Pulmonary adenocarcinoma (AD) has a variety of architectural patterns. Recently, a 3-tiered histological pattern-based grading system was developed for stage I lung AD, stratifying patients into low, intermediate, and high risk for recurrence. However, cytology may serve as the primary method for diagnosis in patients with inoperable disease. Attempts to correlate architecture between parallel cytological and histological preparations have not been successful. Therefore, we evaluated cytomorphologic features of previously histologically graded AD to identify features of potential prognostic significance.
One hundred and thirteen fine-needle aspirations with excised adenocarcinomas were reviewed. In the liquid-based preparation, we evaluated cell arrangements (flat sheets vs 3-D clusters vs single cells), nuclear features (size variability, shape, and contour), nucleoli (prominent or inconspicuous), presence of nuclear inclusions, chromatin (fine, coarse, or clumped), and quality of background. The features were tested by multivariate analysis to identify associations with histological grade and disease-free survival (DFS), and a cytological score was generated.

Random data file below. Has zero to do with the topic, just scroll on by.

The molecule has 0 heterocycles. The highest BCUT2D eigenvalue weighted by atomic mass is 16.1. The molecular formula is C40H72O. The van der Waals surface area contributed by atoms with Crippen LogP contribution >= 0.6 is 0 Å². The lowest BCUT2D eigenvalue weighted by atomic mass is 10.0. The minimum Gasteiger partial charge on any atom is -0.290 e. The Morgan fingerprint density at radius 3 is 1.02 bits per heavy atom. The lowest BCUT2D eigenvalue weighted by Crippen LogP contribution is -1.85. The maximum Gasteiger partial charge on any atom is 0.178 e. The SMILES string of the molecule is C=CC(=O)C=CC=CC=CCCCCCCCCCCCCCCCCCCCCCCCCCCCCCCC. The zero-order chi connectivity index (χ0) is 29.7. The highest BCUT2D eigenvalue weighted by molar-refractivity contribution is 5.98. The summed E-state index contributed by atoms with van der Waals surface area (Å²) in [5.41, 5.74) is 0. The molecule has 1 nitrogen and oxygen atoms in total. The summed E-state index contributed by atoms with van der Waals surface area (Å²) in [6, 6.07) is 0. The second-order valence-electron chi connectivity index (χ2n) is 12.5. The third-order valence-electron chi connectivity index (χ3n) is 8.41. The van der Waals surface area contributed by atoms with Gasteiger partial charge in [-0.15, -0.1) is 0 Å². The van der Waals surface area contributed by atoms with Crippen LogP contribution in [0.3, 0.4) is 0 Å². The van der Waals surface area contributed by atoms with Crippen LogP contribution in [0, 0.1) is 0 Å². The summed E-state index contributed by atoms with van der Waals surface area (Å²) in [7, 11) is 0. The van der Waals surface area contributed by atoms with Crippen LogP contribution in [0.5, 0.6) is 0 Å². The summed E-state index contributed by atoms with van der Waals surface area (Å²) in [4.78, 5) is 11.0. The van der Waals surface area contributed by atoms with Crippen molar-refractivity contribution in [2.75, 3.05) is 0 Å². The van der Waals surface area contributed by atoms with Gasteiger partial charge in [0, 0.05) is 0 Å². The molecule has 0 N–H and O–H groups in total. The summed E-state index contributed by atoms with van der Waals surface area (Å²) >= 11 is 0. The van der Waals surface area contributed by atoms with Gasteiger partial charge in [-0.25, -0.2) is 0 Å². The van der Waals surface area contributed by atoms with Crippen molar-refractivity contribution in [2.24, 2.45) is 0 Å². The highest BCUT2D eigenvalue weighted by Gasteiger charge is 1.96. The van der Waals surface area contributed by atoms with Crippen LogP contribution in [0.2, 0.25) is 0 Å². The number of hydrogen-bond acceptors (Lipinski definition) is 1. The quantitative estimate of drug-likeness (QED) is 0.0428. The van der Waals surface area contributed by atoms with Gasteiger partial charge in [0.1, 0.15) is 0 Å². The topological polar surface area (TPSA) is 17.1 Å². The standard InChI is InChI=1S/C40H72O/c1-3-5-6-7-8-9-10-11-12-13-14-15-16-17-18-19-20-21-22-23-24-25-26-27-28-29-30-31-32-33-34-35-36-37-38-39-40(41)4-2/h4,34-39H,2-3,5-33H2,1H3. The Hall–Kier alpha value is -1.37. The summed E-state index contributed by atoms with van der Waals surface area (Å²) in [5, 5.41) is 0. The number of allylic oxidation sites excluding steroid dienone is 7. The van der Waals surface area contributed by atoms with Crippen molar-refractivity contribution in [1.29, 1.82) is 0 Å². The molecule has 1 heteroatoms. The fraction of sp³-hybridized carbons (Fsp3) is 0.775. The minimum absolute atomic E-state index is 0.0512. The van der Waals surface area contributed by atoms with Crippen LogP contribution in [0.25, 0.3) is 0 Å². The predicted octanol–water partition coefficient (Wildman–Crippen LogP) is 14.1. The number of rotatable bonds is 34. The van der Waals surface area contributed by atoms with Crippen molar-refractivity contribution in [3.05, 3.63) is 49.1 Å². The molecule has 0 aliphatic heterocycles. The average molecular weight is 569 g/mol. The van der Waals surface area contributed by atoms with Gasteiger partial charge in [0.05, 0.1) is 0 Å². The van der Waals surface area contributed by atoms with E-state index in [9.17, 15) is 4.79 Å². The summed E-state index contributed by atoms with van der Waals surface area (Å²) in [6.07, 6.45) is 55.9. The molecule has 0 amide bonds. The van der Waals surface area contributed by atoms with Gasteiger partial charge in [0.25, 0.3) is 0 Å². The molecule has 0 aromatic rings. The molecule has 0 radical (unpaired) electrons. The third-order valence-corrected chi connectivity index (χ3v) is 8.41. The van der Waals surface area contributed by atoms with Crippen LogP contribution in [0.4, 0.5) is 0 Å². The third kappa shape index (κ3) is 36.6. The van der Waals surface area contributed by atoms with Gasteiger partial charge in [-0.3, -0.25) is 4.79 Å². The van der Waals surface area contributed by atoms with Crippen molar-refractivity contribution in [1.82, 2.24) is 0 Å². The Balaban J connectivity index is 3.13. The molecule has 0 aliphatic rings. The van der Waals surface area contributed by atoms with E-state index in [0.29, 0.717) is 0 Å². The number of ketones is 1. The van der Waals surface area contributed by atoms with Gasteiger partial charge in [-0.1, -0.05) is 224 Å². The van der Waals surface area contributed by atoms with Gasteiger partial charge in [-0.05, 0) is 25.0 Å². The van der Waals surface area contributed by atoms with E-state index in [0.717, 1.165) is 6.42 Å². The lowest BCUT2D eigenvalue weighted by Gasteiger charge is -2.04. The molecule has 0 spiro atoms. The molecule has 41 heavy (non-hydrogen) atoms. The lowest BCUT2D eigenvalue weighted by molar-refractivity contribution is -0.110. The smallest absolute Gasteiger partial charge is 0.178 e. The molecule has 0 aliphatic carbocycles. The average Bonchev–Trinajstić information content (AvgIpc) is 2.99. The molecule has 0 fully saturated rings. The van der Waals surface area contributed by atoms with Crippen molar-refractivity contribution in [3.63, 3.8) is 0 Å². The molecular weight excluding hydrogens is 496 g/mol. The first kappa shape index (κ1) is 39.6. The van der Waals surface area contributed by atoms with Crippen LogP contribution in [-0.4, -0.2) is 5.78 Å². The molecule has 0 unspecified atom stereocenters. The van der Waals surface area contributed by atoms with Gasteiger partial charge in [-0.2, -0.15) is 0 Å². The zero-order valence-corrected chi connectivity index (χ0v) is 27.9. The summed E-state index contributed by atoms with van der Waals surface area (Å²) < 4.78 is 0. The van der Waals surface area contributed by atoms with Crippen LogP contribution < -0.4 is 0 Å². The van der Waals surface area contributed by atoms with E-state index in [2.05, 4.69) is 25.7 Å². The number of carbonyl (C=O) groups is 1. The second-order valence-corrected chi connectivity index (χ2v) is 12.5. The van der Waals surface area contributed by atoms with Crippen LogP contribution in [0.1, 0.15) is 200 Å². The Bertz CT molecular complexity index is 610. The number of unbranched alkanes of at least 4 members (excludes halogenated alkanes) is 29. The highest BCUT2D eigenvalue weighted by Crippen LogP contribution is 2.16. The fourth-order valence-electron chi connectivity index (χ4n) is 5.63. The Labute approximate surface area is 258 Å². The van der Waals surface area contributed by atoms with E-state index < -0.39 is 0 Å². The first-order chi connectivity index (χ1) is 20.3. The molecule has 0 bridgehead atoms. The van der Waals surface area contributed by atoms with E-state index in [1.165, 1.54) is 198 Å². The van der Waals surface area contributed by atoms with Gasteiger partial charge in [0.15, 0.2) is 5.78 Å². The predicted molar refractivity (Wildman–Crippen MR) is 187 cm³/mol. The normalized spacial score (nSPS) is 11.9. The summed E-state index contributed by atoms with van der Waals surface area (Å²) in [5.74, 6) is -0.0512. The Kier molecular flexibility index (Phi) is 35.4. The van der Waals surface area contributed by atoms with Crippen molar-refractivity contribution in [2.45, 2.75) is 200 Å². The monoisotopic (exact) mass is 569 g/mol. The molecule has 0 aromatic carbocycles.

Nuclear size, chromatin pattern, and nuclear contours showed a significant association with histological grade and DFS. These features were included in the composite cytological score (range, 0-5). By grouping the cytological scores, we stratified the tumors into low (median DFS, 100%), intermediate (median DFS, 78%), and high (median DFS, 55%) rate of recurrence (P = .008). There was a good correlation with the histological grading system.
In liquid-based preparations, distinctive cytological features of pulmonary adenocarcinoma correlate with levels of histological differentiation and can be combined into a score with prognostic significance. Cancer (Cancer Cytopathol) 2012. © 2011 American Cancer Society.